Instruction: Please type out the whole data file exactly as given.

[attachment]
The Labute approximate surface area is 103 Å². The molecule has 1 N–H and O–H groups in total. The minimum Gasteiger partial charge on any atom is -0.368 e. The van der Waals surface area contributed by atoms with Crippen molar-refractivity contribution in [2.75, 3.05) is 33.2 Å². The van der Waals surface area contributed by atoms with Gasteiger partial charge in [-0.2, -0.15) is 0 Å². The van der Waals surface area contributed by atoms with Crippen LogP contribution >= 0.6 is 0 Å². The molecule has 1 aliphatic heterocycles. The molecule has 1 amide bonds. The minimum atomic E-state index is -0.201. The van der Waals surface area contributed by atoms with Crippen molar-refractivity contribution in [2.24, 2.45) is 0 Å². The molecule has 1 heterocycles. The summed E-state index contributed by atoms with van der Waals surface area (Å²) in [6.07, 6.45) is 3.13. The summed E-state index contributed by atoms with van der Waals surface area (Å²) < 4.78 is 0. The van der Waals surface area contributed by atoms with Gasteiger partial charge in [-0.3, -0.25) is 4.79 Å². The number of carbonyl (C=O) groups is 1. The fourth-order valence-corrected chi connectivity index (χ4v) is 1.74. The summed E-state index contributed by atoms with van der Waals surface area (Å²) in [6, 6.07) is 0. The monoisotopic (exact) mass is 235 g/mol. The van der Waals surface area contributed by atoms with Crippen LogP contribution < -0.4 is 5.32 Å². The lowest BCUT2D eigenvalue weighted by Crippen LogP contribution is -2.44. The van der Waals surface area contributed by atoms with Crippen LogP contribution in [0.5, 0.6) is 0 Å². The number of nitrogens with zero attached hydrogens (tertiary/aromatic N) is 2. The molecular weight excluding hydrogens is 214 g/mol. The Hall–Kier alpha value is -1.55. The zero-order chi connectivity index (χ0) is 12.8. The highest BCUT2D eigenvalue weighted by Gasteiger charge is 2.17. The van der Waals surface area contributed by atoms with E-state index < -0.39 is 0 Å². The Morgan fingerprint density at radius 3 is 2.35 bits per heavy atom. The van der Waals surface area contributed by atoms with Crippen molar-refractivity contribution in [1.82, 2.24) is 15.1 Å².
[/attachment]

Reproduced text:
The Labute approximate surface area is 103 Å². The molecule has 1 N–H and O–H groups in total. The minimum Gasteiger partial charge on any atom is -0.368 e. The van der Waals surface area contributed by atoms with Crippen molar-refractivity contribution in [2.75, 3.05) is 33.2 Å². The van der Waals surface area contributed by atoms with Gasteiger partial charge in [-0.2, -0.15) is 0 Å². The van der Waals surface area contributed by atoms with Crippen LogP contribution >= 0.6 is 0 Å². The molecule has 1 aliphatic heterocycles. The molecule has 1 amide bonds. The minimum atomic E-state index is -0.201. The van der Waals surface area contributed by atoms with Crippen molar-refractivity contribution in [2.24, 2.45) is 0 Å². The molecule has 1 heterocycles. The summed E-state index contributed by atoms with van der Waals surface area (Å²) in [6.07, 6.45) is 3.13. The summed E-state index contributed by atoms with van der Waals surface area (Å²) < 4.78 is 0. The van der Waals surface area contributed by atoms with Gasteiger partial charge in [-0.3, -0.25) is 4.79 Å². The number of carbonyl (C=O) groups is 1. The fourth-order valence-corrected chi connectivity index (χ4v) is 1.74. The summed E-state index contributed by atoms with van der Waals surface area (Å²) in [6, 6.07) is 0. The monoisotopic (exact) mass is 235 g/mol. The van der Waals surface area contributed by atoms with Crippen LogP contribution < -0.4 is 5.32 Å². The lowest BCUT2D eigenvalue weighted by Crippen LogP contribution is -2.44. The van der Waals surface area contributed by atoms with Crippen LogP contribution in [0.5, 0.6) is 0 Å². The number of nitrogens with zero attached hydrogens (tertiary/aromatic N) is 2. The molecular weight excluding hydrogens is 214 g/mol. The Hall–Kier alpha value is -1.55. The zero-order chi connectivity index (χ0) is 12.8. The highest BCUT2D eigenvalue weighted by Gasteiger charge is 2.17. The van der Waals surface area contributed by atoms with E-state index < -0.39 is 0 Å². The Morgan fingerprint density at radius 3 is 2.35 bits per heavy atom. The van der Waals surface area contributed by atoms with Crippen molar-refractivity contribution in [1.82, 2.24) is 15.1 Å².